• Words ending in -<{l/r}m>
    Nouns ending in -<{l/r}m>, e.g. skelmrogue, rascal and foarmform, end in /-{l/r}m/ or /-{l/r}əm/ underlyingly, according to dialect (see word-final sequences of a liquid and a nasal). When they end in /-{l/r}m/, they are pluralized with the suffix -en (/-ən/), yielding skelmenrogues, rascals and foarmenforms, which are syllabified as [(skɛl)(mən)] and [(fwar)(mən)], respectively. Verb stems ending in -<{l/r}m>, on the other hand, invariably end in /-{l/r}əm/. This means that verbs like tsjirm(je)to moan; to ail, to be sickly; to lament, to wail and erbarm(je)to have mercy (up)on have schwa in their underlying representation: /tsjɪrəm/ and /ɛrbarəm/. When a suffix of the form schwa + sonorant consonant is attached to the stems in question, as in the preterite plural form tsjirmenmoaned; ailed, were sickly; lamented, wailed and the agent noun erbarmerhe who has mercy (up)on, the resulting forms are syllabified as [(tsjɪr)(rə)(mən)] and [(ɛr)(bar)(rə)(mər)], respectively. There is a rhythmic tendency to delete the left-hand schwa here, yielding the syllabifications [(tsjɪr)(mən)] and [(ɛr)(bar)(mər)].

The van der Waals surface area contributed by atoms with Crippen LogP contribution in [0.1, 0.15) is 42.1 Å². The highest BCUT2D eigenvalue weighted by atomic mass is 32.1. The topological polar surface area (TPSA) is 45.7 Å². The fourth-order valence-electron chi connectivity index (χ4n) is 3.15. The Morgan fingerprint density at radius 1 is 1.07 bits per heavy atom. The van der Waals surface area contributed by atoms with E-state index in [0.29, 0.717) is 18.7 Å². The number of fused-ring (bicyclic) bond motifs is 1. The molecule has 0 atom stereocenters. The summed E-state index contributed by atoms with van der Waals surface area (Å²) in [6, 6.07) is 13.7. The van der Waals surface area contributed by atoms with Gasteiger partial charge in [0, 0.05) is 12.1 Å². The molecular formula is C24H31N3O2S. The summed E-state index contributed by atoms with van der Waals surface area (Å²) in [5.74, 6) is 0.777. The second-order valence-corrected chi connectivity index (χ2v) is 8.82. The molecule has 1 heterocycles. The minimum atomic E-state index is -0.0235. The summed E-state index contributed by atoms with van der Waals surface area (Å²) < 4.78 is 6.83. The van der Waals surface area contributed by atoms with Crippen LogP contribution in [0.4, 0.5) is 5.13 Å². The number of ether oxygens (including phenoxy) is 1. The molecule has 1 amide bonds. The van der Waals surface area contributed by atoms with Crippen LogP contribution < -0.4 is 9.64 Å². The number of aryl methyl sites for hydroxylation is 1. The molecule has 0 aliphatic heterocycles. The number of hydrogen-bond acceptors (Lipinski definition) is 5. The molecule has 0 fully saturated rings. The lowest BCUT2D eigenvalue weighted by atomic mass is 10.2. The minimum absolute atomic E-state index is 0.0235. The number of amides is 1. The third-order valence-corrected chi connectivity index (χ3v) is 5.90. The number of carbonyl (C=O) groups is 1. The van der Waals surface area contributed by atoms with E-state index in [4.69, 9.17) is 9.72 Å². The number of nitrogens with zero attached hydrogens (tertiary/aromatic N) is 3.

In this configuration, the right-most schwa syllable cannot be headed by the sonorant consonant, so the realizations [*(skɛl)(mm̩)], [*(fwar)(mm̩)], [*(tsjɪr)(mm̩)], and [*(ɛr)(bar)(mr̩)] are impossible. This is counter to expectation, since all conditions on the occurrence of a syllabic consonant seem to be met here. What, then, is it that renders the result of syllabification ill-formed in this particular context?